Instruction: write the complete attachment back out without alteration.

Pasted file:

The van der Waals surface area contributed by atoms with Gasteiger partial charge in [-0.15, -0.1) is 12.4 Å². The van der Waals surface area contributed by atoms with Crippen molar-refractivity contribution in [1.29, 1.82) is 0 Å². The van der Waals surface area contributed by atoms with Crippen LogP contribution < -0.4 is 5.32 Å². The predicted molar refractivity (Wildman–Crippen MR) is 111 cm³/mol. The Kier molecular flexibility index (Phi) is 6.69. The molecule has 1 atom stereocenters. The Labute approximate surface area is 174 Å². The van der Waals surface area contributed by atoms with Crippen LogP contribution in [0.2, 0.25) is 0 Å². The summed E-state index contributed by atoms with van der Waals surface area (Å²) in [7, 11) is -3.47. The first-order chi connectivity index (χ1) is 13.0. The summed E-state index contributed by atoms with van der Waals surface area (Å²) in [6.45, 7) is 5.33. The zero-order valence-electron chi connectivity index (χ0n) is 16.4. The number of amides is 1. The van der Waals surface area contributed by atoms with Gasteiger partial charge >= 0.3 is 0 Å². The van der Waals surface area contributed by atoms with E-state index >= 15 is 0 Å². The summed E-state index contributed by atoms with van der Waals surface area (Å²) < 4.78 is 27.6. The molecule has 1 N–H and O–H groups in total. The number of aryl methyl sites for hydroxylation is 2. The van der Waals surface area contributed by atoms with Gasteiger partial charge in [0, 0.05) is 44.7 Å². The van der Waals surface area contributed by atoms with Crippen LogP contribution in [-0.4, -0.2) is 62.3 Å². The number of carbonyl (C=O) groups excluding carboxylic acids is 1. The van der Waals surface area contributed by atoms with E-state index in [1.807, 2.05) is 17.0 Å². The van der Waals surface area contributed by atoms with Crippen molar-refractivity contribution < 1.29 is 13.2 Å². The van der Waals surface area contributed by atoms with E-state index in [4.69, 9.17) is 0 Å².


The van der Waals surface area contributed by atoms with Gasteiger partial charge in [-0.15, -0.1) is 12.4 Å². The van der Waals surface area contributed by atoms with Crippen molar-refractivity contribution in [1.29, 1.82) is 0 Å². The van der Waals surface area contributed by atoms with Crippen LogP contribution < -0.4 is 5.32 Å². The predicted molar refractivity (Wildman–Crippen MR) is 111 cm³/mol. The Kier molecular flexibility index (Phi) is 6.69. The molecule has 1 atom stereocenters. The Labute approximate surface area is 174 Å². The van der Waals surface area contributed by atoms with Crippen LogP contribution in [0.2, 0.25) is 0 Å². The summed E-state index contributed by atoms with van der Waals surface area (Å²) in [7, 11) is -3.47. The first-order chi connectivity index (χ1) is 13.0. The summed E-state index contributed by atoms with van der Waals surface area (Å²) in [6.45, 7) is 5.33. The zero-order valence-electron chi connectivity index (χ0n) is 16.4. The number of amides is 1. The van der Waals surface area contributed by atoms with Gasteiger partial charge >= 0.3 is 0 Å². The van der Waals surface area contributed by atoms with E-state index >= 15 is 0 Å². The summed E-state index contributed by atoms with van der Waals surface area (Å²) < 4.78 is 27.6. The molecule has 1 N–H and O–H groups in total. The number of aryl methyl sites for hydroxylation is 2. The van der Waals surface area contributed by atoms with Gasteiger partial charge in [0, 0.05) is 44.7 Å². The van der Waals surface area contributed by atoms with Crippen LogP contribution in [-0.4, -0.2) is 62.3 Å². The number of carbonyl (C=O) groups excluding carboxylic acids is 1. The van der Waals surface area contributed by atoms with E-state index in [1.807, 2.05) is 17.0 Å². The van der Waals surface area contributed by atoms with Crippen molar-refractivity contribution < 1.29 is 13.2 Å². The van der Waals surface area contributed by atoms with E-state index in [4.69, 9.17) is 0 Å².